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New Jersey State Courts - Superior Courts of New Jersey

Overview of New Jersey Courts


Supreme Court of New Jersey

The New Jersey Supreme Court is the state's highest appellate court.  It is composed of a chief justice and six associate justices.  As the highest appellate court, the Supreme Court reviews cases from the lower courts.  

New Jersey Courts


The Superior Courts of New Jersey

After the New Jersey Supreme Court, the New Jersey court system is broken down into Municipal and Superior Court. Municipal courts hear cases that involve disorderly persons and petty disorderly person offenses. Matters resolved in municipal court are not brought before a grand jury and are decided by a judge rather than a jury of your peers. Superior courts hear more serious cases. Such matters are called “indictable offenses.” An indictable offense is equivalent to a felony in other states. You may serve mandatory time in state prison and have a permanent criminal record if found guilty of an indictable offense. Such cases are the most serious that a person may face in New Jersey. 

New Jersey Superior Courts are the trial courts in New Jersey. There is a Superior Court in the state's 21 counties and approximately 360 Superior Court trial judges. Superior Courts are divided into five main types: criminal cases, civil cases, family cases, and tax cases. Cases from these trial courts may be appealed in the Appellate Division, and Superior Court appellate decisions may be appealed to the New Jersey Supreme Court.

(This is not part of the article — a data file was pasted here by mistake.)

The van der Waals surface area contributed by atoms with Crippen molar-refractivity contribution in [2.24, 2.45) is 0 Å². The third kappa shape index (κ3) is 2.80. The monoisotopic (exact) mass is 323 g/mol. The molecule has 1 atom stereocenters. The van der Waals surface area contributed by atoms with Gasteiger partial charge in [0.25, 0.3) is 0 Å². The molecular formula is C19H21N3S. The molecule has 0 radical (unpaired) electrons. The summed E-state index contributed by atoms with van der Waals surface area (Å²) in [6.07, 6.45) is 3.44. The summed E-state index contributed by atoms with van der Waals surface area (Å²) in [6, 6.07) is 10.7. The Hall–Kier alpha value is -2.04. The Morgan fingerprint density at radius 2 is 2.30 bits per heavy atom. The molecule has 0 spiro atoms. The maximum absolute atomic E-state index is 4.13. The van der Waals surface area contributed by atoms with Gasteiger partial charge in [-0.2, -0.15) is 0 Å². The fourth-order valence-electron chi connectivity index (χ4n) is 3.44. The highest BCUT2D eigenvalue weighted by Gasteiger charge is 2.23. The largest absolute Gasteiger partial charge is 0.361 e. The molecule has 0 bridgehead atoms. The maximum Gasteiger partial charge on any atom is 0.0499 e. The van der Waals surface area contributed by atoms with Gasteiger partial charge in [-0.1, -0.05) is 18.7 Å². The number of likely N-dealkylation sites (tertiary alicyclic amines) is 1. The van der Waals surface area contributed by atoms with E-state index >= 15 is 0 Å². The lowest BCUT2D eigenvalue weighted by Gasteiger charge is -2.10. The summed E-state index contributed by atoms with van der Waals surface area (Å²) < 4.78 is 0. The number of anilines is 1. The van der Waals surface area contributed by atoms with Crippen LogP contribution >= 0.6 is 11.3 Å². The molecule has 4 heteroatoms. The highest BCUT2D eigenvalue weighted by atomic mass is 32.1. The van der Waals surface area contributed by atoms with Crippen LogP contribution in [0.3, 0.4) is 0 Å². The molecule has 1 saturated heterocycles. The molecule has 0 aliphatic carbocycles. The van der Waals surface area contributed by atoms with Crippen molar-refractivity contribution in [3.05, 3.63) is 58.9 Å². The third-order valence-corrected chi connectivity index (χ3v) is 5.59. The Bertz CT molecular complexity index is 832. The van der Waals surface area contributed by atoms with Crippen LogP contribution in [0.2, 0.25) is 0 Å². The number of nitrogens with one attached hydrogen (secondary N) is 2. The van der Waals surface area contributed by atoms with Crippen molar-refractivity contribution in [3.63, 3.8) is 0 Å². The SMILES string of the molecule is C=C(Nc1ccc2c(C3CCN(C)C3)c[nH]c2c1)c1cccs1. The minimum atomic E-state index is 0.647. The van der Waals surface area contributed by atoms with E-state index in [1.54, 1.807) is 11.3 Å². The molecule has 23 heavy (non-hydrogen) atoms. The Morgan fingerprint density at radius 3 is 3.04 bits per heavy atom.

The Municipal Courts of New Jersey

Through the Municipal Courts, most citizens in the State come into contact with the judicial system, either as a defendant, a victim, or a witness. Since most citizens will never appear before another court, it is from their experience in the Municipal Courts that most people base their conclusions about the quality of justice in New Jersey.

The Municipal Courts in New Jersey are considered courts of limited jurisdiction, having responsibility for motor vehicle and parking tickets, minor criminal-type offenses (for example, simple assault and bad checks), municipal ordinance offenses (such as a dog barking or building code violations) and other offenses, such as fish and game violations.

Municipal Court usually has jurisdiction only over cases that occur within the boundaries of its municipality. Many serious criminal cases, such as robbery, auto theft, or assault, start out as complaints filed in the Municipal Court, but those cases are transferred to the Superior Court located at the county courthouse.

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